So far, only mammals and birds have been proven to dream. But now, the same team of neuroscientists who first discovered REM sleep behavior in birds has found similar patterns in another animal: jumping spiders. It suggests that dreaming — or something like it — might be more common than once thought.
The New Study and REM
A new (and genuinely adorable) study used the transparent exoskeletons of juvenile jumping spiders to track their eyes. At the same time, when they slept, they experienced rapid eye movement (REM). REM sleep is characterized by rapid eye movements, increased brain activity, and vivid dreams. It’s believed to be essential for memory and learning. During REM sleep, your breathing and heart rate also increases.
A Sleeping Spider
Dr. Daniela Rößler of the Max Planck Institute of Animal Behavior explained what a sleeping spider looks like. According to her, a spider usually begins the night by finding a safe place to perch. Next, they produce silk anchors from this spot in a zig-zag pattern, then drop them to the ground on a thin strand of silk. The entire time, they continue grooming themselves. Frequently, in pretty regular intervals, it seems like people can observe phases where there are erratic movements of the abdomen, spinnerets, or individual legs. These phases can be as mundane as one, two, or three legs noticeably twitching, or they can be extreme with all eight legs curled up, making it look like the spider’s dead.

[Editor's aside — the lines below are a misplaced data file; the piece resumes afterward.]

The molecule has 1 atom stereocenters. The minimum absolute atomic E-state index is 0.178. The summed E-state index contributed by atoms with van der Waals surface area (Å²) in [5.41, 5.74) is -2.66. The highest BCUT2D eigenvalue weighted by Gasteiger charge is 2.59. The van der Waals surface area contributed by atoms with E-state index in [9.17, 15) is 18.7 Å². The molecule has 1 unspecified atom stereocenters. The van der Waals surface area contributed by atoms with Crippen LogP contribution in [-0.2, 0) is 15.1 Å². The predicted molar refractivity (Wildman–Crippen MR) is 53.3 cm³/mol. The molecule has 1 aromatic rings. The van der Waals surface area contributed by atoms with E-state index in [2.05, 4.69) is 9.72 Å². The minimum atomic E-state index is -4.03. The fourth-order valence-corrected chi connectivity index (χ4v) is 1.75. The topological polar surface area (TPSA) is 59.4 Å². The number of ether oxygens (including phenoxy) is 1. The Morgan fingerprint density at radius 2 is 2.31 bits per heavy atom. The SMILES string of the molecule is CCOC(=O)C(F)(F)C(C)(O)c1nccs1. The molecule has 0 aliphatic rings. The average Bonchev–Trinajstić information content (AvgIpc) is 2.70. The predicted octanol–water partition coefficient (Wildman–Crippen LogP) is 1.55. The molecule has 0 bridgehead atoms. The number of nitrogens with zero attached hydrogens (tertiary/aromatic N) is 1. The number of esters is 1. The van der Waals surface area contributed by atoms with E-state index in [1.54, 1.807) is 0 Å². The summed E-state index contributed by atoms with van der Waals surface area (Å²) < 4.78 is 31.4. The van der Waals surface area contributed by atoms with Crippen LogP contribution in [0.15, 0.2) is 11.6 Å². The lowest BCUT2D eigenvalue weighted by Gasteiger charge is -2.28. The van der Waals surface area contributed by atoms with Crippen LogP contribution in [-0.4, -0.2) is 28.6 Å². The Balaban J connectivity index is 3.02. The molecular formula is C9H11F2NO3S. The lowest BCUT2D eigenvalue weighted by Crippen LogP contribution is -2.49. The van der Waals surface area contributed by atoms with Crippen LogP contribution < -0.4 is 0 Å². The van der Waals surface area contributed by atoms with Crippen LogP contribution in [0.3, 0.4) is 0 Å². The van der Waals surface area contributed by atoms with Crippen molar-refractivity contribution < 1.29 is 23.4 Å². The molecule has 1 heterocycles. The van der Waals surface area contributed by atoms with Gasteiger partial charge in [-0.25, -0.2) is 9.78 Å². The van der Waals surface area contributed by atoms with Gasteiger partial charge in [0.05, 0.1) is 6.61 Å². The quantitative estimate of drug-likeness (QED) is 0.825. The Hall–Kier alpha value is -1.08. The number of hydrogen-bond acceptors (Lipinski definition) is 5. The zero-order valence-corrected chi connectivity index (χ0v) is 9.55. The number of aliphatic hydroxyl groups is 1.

The Eye Movement of Sleeping Spiders
Researchers studied nighttime footage of 34 juvenile jumping spiders, as they slept on camera, to watch for changes in their retinal tubes, which can move to adjust their gaze. Although jumping spiders can’t move their eye lenses, they do have retinal tubes that can move to adjust their eye focus. In addition, an animal’s sleeping patterns indicate where they are in the REM cycle. About the issue of whether spiders dream, there isn’t any conclusive evidence yet, but Rößler feels quietly confident that they do.